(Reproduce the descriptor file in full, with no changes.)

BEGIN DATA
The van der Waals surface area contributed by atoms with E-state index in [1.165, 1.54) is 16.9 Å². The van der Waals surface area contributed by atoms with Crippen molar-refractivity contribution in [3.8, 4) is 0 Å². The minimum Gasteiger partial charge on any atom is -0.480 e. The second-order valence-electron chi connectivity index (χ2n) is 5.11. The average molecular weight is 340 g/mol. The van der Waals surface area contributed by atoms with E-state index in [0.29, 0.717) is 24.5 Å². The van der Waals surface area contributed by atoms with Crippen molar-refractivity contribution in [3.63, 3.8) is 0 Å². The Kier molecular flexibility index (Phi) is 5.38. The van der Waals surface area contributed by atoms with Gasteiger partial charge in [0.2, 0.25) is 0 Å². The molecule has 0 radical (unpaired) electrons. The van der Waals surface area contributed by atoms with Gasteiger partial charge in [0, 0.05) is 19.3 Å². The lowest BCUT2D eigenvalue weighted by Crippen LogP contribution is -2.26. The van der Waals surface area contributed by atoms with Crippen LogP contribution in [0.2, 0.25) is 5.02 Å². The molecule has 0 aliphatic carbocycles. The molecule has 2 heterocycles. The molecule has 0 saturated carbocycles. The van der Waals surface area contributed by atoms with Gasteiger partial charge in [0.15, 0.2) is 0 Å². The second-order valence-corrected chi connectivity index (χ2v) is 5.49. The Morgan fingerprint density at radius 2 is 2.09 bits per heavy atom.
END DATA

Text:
The van der Waals surface area contributed by atoms with E-state index in [1.165, 1.54) is 16.9 Å². The van der Waals surface area contributed by atoms with Crippen molar-refractivity contribution in [3.8, 4) is 0 Å². The minimum Gasteiger partial charge on any atom is -0.480 e. The second-order valence-electron chi connectivity index (χ2n) is 5.11. The average molecular weight is 340 g/mol. The van der Waals surface area contributed by atoms with E-state index in [0.29, 0.717) is 24.5 Å². The van der Waals surface area contributed by atoms with Crippen molar-refractivity contribution in [3.63, 3.8) is 0 Å². The Kier molecular flexibility index (Phi) is 5.38. The van der Waals surface area contributed by atoms with Gasteiger partial charge in [0.2, 0.25) is 0 Å². The molecule has 0 radical (unpaired) electrons. The van der Waals surface area contributed by atoms with Gasteiger partial charge in [0, 0.05) is 19.3 Å². The lowest BCUT2D eigenvalue weighted by Crippen LogP contribution is -2.26. The van der Waals surface area contributed by atoms with Crippen LogP contribution in [0.2, 0.25) is 5.02 Å². The molecule has 0 aliphatic carbocycles. The molecule has 2 heterocycles. The molecule has 0 saturated carbocycles. The van der Waals surface area contributed by atoms with Gasteiger partial charge in [0.15, 0.2) is 0 Å². The second-order valence-corrected chi connectivity index (χ2v) is 5.49. The Morgan fingerprint density at radius 2 is 2.09 bits per heavy atom.